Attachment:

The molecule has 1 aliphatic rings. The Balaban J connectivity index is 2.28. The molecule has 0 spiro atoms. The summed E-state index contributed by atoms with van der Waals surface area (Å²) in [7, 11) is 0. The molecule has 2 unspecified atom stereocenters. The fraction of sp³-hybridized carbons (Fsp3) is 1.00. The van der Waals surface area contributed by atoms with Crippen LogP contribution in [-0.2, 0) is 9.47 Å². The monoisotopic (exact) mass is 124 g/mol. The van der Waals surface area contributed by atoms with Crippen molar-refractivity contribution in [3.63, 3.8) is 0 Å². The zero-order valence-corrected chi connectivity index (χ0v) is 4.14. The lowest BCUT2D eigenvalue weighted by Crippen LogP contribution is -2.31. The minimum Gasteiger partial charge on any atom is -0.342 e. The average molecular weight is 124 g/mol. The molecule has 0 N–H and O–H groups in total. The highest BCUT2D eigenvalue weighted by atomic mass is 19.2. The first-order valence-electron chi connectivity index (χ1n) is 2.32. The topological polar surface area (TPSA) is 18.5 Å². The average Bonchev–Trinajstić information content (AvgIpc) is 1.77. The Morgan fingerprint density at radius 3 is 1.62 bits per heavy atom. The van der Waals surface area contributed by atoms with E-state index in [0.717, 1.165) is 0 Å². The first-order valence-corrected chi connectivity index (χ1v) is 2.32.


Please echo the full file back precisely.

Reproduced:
The molecule has 1 aliphatic rings. The Balaban J connectivity index is 2.28. The molecule has 0 spiro atoms. The summed E-state index contributed by atoms with van der Waals surface area (Å²) in [7, 11) is 0. The molecule has 2 unspecified atom stereocenters. The fraction of sp³-hybridized carbons (Fsp3) is 1.00. The van der Waals surface area contributed by atoms with Crippen LogP contribution in [-0.2, 0) is 9.47 Å². The monoisotopic (exact) mass is 124 g/mol. The van der Waals surface area contributed by atoms with Crippen molar-refractivity contribution in [3.63, 3.8) is 0 Å². The zero-order valence-corrected chi connectivity index (χ0v) is 4.14. The lowest BCUT2D eigenvalue weighted by Crippen LogP contribution is -2.31. The minimum Gasteiger partial charge on any atom is -0.342 e. The average molecular weight is 124 g/mol. The molecule has 0 N–H and O–H groups in total. The highest BCUT2D eigenvalue weighted by atomic mass is 19.2. The first-order valence-electron chi connectivity index (χ1n) is 2.32. The topological polar surface area (TPSA) is 18.5 Å². The average Bonchev–Trinajstić information content (AvgIpc) is 1.77. The Morgan fingerprint density at radius 3 is 1.62 bits per heavy atom. The van der Waals surface area contributed by atoms with E-state index in [0.717, 1.165) is 0 Å². The first-order valence-corrected chi connectivity index (χ1v) is 2.32.